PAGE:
WHALES Stein Bier Project 2009 w/Video

The WHALES steinbier (Stone Beer) project was conceived (stolen) when a few of the WHALES visited the Chico Hombrew Club's booth at NHC 2009 during club night. They had a nice steinbier on tap to go with a video showing their project. The WHALES in attendance immediately brainstormed for a future copy cat project. Certainly this is nothing new. In fact, Tomme Arthur of Pizza Port/Lost Abbey brewing spoke about his steinbier project, Hot Rocks Lager, later in the conference and many people are aware of Dogfishhead's Sah'tea beer. Check out the quick sips video and "Sam getting his Rocks off" for Sah'tea on this site.  We all loved watching the forklift hit the ceiling before the bucket of hot rocks cleared the boil kettle. Good for a laugh anyway.

Further research brought us to several other sources of info such as brewing magazine articles, books  and podcasts. Randy Mosher's Radical Brewing book comes to mind though it doesn't specifically mention boiling wort with rocks but rather as a way to heat water and mash. On of the most entertaining podcasts is Craft Beer Radio though you'll have to sift through the descriptions to find the episodes that apply to stein beer. These guys went through a lot of different attempts to perfect the method.

In the spirit of friendly brew club oneupsmanship, the WHALES wanted to go big. Most homebrew steinbier projects are limited to maybe a 10 gallon boil. We boiled 35 gallons (out of an overall 50 gallon preboil volume). Larger commercial attempts (see dogfish above) tend to limit the stone exposure to a very small portion of the overall wort volume and we think it's sorta cheating. If you want to be a purist, the intent is to replicate the circumstance of not being able to boil wort in any other fashion. To that end, we also decided to boil wort directly in an oak vat. Yes, yes, we cheated too. Don't pay any attention to the propane burners, modern plastics and stainless steel. We even have an electronic thermometer stuck through the barrel. It's very difficult to jetison modern conveniences for nostalgia.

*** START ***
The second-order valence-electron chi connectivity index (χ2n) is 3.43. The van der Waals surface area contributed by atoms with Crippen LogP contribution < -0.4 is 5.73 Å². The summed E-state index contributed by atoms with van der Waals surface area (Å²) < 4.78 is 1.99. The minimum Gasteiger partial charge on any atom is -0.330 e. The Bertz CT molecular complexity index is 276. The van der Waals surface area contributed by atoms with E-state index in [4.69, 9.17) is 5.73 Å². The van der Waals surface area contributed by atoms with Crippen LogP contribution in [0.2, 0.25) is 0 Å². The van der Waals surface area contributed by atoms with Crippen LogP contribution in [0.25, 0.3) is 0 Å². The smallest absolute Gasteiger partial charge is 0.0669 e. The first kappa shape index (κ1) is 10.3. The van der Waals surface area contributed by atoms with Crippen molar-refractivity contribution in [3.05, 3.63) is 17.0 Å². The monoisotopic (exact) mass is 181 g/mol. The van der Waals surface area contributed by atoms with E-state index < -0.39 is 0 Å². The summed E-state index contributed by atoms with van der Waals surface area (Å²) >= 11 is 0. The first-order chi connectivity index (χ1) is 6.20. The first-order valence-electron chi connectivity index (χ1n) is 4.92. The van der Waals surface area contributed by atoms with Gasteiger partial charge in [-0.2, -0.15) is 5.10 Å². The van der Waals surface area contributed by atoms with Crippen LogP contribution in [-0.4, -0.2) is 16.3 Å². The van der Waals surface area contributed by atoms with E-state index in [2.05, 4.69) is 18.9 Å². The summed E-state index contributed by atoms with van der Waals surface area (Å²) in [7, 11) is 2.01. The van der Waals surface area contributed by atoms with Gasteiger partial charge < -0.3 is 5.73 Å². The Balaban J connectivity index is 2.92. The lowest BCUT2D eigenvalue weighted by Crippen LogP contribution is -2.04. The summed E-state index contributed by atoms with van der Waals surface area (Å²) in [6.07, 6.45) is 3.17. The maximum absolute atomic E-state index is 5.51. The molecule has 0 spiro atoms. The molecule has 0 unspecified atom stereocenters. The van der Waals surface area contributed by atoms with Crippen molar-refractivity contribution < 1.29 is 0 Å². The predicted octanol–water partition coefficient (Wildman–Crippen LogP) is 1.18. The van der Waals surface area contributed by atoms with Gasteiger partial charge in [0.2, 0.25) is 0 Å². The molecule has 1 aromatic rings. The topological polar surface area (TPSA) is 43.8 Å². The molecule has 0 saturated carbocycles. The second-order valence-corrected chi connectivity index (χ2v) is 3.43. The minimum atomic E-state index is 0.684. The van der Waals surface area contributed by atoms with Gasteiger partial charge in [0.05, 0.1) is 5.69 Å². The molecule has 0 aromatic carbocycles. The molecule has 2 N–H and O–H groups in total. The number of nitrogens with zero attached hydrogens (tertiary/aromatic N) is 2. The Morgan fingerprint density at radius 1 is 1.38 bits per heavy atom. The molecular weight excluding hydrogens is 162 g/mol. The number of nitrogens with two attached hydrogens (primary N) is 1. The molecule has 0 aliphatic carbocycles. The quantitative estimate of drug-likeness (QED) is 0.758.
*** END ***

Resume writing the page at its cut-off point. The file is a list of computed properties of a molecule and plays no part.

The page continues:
For more description, a full video, and some advice for those thinking about stein brewing, click "READ MORE"

http://www.youtube.com/watch?v=x-hy8Lfid0k

So you want to steinbrew?

If you want to make it easier on yourself, you can cheat a bit by dunking stones directly into your boil kettle when the wort was just about to boil anyway. You can get away with smaller rocks and fewer of them because the wort won't take too much heat before it wants to boil over at that point.

If you want to be like the WHALES and boil wort in wood, you have to get a little more aggressive. Although we preheated the wort on propane to boiling, by the time it went into the cold barrel, the 35 gallons of wort was down to 191F. It was going to take quite a bit of rock heat to boil it. In fact, for every ~20 pounds of hot granite (that's about one full belgium block) moved from the coals to the wort, the overall temp rose only 1-2 degrees F. Once we stepped up the additions to about 3 full blocks at a time in both the basket and direct dunking, things started happening quickly. We let the rocks soak for only a few minutes and then swapped them for others that were still in the hot coals. It doesn't take very long to get the heat into the rocks. If you need welding gloves and safety glasses to get close enough to the fire with tongs, you know it's hot enough. If we ever do this again, we'll go straight to using two baskets that we alternate, perhaps even leaving the rocks in the basket directly in the fire.

This project was a ton of fun. Thanks to Dave and his family for letting us crash the yard and for providing food. We also appreciate the folks who showed up to hang out and ultimately lended a hang when called on. Bill C took some great data on how many rocks added how much heat, etc.